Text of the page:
Anyone looking for proof that David Letterman overstayed his welcome by at least a decade need look no further than the news just hours after Letterman’s farewell show broadcast Thursday night. If you bought into all the elite media hype about Letterman being a national icon and treasure, you have every right to be confused upon learning that both his “Late Show” set and the “Late Show” itself are already in the dumpster.
In the case of Letterman’s New York set, the dumpster is a literal dumpster:
CBS wasted no time in kicking David Letterman to the curb.
Just hours after Letterman said farewell after 33 years on late-night TV, Ed Sullivan Theater crews hauled off blocks of blue stage and hacked up pieces of the iconic New York City bridges that made up the set of the “Late Show.” …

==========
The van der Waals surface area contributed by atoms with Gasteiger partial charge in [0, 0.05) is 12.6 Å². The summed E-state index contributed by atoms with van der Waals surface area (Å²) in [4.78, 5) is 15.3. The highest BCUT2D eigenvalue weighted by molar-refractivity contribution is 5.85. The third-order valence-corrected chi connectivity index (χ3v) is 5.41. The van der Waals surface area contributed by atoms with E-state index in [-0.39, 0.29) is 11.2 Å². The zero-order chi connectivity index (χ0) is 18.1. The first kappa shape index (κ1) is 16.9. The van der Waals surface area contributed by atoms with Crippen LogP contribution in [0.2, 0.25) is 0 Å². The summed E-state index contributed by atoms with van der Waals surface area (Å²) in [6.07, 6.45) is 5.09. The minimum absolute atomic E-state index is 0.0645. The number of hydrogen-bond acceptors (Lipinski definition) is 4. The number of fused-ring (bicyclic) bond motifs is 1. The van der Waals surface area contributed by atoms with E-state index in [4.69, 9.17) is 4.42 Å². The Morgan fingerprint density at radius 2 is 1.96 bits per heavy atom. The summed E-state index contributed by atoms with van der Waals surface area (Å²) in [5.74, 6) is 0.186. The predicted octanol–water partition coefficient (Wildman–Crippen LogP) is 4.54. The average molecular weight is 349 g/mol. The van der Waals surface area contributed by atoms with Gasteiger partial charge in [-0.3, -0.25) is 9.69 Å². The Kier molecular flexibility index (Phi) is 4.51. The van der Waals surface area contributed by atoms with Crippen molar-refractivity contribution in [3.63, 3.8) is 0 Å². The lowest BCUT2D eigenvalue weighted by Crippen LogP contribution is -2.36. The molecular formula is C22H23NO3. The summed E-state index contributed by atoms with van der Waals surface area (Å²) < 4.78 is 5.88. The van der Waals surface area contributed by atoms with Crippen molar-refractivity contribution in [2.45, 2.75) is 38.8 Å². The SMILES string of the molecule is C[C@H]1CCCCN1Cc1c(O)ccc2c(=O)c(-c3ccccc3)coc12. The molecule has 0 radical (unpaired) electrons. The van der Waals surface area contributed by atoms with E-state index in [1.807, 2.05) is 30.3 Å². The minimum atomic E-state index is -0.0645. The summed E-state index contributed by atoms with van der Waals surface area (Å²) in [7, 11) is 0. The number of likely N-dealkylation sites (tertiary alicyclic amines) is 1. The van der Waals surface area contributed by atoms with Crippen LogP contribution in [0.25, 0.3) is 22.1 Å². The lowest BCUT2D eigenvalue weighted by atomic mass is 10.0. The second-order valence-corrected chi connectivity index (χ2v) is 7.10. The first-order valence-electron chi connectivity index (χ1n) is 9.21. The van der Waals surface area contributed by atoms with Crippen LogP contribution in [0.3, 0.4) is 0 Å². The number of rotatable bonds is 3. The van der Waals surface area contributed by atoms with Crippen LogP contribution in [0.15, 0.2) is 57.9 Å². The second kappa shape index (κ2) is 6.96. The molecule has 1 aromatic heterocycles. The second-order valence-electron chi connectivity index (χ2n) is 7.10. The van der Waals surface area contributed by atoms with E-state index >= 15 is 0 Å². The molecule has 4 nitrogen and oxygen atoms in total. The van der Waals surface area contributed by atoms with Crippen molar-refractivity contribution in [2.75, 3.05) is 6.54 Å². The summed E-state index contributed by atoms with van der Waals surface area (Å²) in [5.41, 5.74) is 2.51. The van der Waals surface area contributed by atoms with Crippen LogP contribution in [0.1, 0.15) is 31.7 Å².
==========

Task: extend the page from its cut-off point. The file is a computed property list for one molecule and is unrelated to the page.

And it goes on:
“I can’t believe they’re just demolishing the whole thing. It’s shocking,” she said.
How odd that CBS didn’t turn the iconic two-decade home of its own national icon and treasure into a museum. At the very least, how odd CBS chose to trash all of these souvenirs rather than sell them, or at the very least, sell them to a willing broker who would see an easy profit in these treasures.
The figurative dumpster awaits the “Late Show” itself.
Despite all the hype and hoopla and nostalgia around Letterman’s finale, CBS will not be filling his old timeslot with “Late Show” reruns.
Until Stephen Colbert arrives in September, CBS believes reruns of the CBS drama “The Mentalist” will attract more viewers than reruns of Letterman.
Did the door hit Letterman on the way out?
Probably not, it was already in the dumpster.
Follow John Nolte on Twitter @NolteNC